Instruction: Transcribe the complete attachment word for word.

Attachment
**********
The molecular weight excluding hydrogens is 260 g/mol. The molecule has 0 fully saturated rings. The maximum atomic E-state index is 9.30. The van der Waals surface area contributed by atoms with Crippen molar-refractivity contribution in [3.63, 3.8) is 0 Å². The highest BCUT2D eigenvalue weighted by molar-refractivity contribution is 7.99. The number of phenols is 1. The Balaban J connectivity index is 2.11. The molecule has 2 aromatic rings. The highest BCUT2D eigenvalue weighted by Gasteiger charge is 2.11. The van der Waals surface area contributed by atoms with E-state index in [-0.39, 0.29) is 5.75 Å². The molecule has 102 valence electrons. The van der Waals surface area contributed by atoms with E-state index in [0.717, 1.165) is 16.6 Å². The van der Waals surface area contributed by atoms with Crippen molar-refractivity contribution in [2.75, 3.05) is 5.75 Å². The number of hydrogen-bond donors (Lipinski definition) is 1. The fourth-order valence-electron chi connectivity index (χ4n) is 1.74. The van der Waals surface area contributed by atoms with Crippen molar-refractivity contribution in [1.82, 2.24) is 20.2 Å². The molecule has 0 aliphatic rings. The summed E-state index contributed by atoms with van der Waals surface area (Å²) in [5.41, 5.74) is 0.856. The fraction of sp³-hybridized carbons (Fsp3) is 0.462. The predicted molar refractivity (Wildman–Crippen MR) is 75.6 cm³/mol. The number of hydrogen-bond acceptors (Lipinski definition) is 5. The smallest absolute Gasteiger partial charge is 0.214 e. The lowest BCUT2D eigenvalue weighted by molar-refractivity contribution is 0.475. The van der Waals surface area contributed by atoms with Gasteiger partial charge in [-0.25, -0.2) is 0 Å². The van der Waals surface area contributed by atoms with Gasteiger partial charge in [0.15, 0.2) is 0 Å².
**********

The molecular weight excluding hydrogens is 260 g/mol. The molecule has 0 fully saturated rings. The maximum atomic E-state index is 9.30. The van der Waals surface area contributed by atoms with Crippen molar-refractivity contribution in [3.63, 3.8) is 0 Å². The highest BCUT2D eigenvalue weighted by molar-refractivity contribution is 7.99. The number of phenols is 1. The Balaban J connectivity index is 2.11. The molecule has 2 aromatic rings. The highest BCUT2D eigenvalue weighted by Gasteiger charge is 2.11. The van der Waals surface area contributed by atoms with E-state index in [-0.39, 0.29) is 5.75 Å². The molecule has 102 valence electrons. The van der Waals surface area contributed by atoms with E-state index in [0.717, 1.165) is 16.6 Å². The van der Waals surface area contributed by atoms with Crippen molar-refractivity contribution in [2.75, 3.05) is 5.75 Å². The number of hydrogen-bond donors (Lipinski definition) is 1. The fourth-order valence-electron chi connectivity index (χ4n) is 1.74. The van der Waals surface area contributed by atoms with Crippen molar-refractivity contribution in [1.82, 2.24) is 20.2 Å². The molecule has 0 aliphatic rings. The summed E-state index contributed by atoms with van der Waals surface area (Å²) in [5.41, 5.74) is 0.856. The fraction of sp³-hybridized carbons (Fsp3) is 0.462. The predicted molar refractivity (Wildman–Crippen MR) is 75.6 cm³/mol. The number of hydrogen-bond acceptors (Lipinski definition) is 5. The smallest absolute Gasteiger partial charge is 0.214 e. The lowest BCUT2D eigenvalue weighted by molar-refractivity contribution is 0.475. The van der Waals surface area contributed by atoms with Gasteiger partial charge in [-0.25, -0.2) is 0 Å². The van der Waals surface area contributed by atoms with Gasteiger partial charge in [0.15, 0.2) is 0 Å².